Car video reviews:
1972 Norton Commando 750 Shapeshifts to a Groovy Scrambler
This bad boy looks ready to get dirty!

1972 Norton Commando 750 Shapeshifts to a Groovy Scrambler

1972 Norton Commando 7501972 Norton Commando 7501972 Norton Commando 7501972 Norton Commando 7501972 Norton Commando 7501972 Norton Commando 7501972 Norton Commando 750
Vintage Steele is a Southern Vermont-based workshop co-owned by Chris John and Josh Steele. To be precise, the firm is located in a beautiful little town, by the name of Brattleboro. Let me tell you, these folks aren’t exactly amateurs when it comes to creating some genuinely breathtaking custom builds.

As you browse their extensive portfolio, you’ll run into several two-wheeled works of art that’ll leave you speechless, such as their delicious 1960 BMW R69S, a spectacular 1972 Triumph Trophy and one fascinating 1975 Honda CB750 Super Sport.

These magnificent masterpieces (and more) can be admired on Vintage Steele’s Instagram and Facebook profiles. But first, let’s take a sneaky look at one of their miraculous makeovers, namely a reborn 1972 Norton Commando 750.

To give you a better idea as to how far this project has come, I’ll go ahead and point out a few of the donor’s specs. Before we dive in, there’s one thing we ought to keep in mind; this ‘72 model underwent an engine transplant prior to reaching VS’ doorstep. Its standard unit was replaced with that of a 1970 variant in Norton’s splendid Commando 750 lineup.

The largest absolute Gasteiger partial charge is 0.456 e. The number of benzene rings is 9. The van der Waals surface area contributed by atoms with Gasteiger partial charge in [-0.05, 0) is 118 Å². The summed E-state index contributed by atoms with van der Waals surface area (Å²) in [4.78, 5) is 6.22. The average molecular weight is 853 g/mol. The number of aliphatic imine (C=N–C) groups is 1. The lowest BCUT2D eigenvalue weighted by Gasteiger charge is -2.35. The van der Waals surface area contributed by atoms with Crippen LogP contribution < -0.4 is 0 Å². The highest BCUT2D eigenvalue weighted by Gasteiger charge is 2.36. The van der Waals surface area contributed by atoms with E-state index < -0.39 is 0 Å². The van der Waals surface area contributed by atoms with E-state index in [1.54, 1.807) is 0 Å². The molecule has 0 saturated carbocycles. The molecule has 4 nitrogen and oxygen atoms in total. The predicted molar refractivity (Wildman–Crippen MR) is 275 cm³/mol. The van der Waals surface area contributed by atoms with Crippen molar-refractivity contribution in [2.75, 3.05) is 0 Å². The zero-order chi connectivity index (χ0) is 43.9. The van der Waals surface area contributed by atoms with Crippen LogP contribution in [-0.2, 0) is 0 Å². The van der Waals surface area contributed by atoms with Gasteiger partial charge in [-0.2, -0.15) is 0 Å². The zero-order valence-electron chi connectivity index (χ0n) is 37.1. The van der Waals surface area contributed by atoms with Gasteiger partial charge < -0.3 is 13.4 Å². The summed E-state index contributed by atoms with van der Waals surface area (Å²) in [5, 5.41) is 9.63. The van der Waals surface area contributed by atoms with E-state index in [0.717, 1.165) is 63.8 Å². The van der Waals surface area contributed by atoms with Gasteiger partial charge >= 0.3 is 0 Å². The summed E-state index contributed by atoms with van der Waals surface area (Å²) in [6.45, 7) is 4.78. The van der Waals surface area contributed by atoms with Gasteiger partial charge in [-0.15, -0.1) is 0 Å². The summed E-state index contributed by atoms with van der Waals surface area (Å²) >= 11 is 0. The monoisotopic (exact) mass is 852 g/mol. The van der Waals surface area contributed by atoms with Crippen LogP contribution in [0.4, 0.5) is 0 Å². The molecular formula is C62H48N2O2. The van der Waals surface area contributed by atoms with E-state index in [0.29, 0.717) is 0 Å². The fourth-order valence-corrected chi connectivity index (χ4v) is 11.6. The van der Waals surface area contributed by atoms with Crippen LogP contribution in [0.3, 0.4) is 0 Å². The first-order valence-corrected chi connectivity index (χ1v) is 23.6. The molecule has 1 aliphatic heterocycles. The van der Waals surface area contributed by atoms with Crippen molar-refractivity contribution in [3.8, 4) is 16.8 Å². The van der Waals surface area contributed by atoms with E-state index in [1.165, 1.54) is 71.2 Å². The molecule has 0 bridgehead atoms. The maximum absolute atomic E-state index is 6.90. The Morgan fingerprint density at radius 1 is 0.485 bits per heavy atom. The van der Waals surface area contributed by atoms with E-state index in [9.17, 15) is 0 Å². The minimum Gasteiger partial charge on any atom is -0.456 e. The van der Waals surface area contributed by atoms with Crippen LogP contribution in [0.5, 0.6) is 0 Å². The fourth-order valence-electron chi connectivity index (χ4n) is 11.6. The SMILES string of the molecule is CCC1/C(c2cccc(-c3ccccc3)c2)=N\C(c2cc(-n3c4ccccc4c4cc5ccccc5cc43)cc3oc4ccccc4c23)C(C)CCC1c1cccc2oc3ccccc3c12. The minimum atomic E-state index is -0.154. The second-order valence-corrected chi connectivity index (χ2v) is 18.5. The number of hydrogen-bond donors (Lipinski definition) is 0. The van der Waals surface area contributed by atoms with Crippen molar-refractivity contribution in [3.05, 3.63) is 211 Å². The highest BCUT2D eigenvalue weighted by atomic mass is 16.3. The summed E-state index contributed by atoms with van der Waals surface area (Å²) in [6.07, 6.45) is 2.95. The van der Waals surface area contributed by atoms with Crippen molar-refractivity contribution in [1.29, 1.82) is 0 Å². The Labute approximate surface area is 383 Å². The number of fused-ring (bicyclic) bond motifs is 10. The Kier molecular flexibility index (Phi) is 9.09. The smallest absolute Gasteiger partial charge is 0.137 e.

The four-stroke parallel-twin behemoth prides itself with a generous displacement of 745cc and two valves per cylinder head. At around 6,800 revs, this air-cooled piece of machinery will generate up to 58 bhp. A four-speed gearbox is tasked with transmitting the mill’s force the rear wheel by means of a chain final drive. Ultimately, the Commando is blessed with a respectable top speed of just over 115 mph (185 kph).

On its 1972 sibling, suspension duties are handled by a pair of telescopic forks at the front, accompanied by fully-adjustable dual shocks on the opposite end. Furthermore, stopping power is taken care of by front and rear drum brakes. By today’s standards, this whole shebang sounds rather stale, right? Hang in there though, we’re getting to the exciting part.

Vintage Steele envisioned a scrambler-oriented project and teamed up with an old friend to breathe new life into an ageing Commando 750.

This is not the first motorcycle Caleb Matthiesen and the Vintage Steele crew have built together, and hopefully not the last. Caleb is my long-time friend from the seventh grade. Growing up, we were always working on projects together,” says VS’ co-owner, Chris John.

During the winter of 2014-2015, Caleb shacked up with Vintage Steele to shelter from the extreme cold of Southern Vermont. We came up with a game plan and decided that a Norton Commando would be the base for our scrambler-style custom motorcycle.

After taking the bike apart, they kicked things off by removing the old brushing and grommets to make room for fresh counterparts. Next, the team shortened its frame to accommodate a slimmer leather saddle, which was neatly upholstered by Matthiesen himself.

A local craftsman, named Matthew Hyde, was tasked with powder-coating the frame. Vintage Steele swapped Commando’s original fuel tank out for a 1976 Honda CB400 module that looks right at home on the tweaked frame. At the front, a ‘67 Black Bomber’s headlight housing kit was installed between the forks, matching the desired aesthetic.

The parallel-twin engine exhales through a custom two-into-one exhaust system built in-house. Finally, VS rewired the whole thing using modern electrics and treated its suspension to new fork springs at the front, along with a progressive linkage on the other end.

Right, now that we’ve wrapped this up, I’ll be heading over to the workshop’s social media pages to please my eyes with this workshop’s awe-inspiring creations, and I’d suggest you do the same!


Would you like AUTOEVOLUTION to send you notifications?

You will only receive our top stories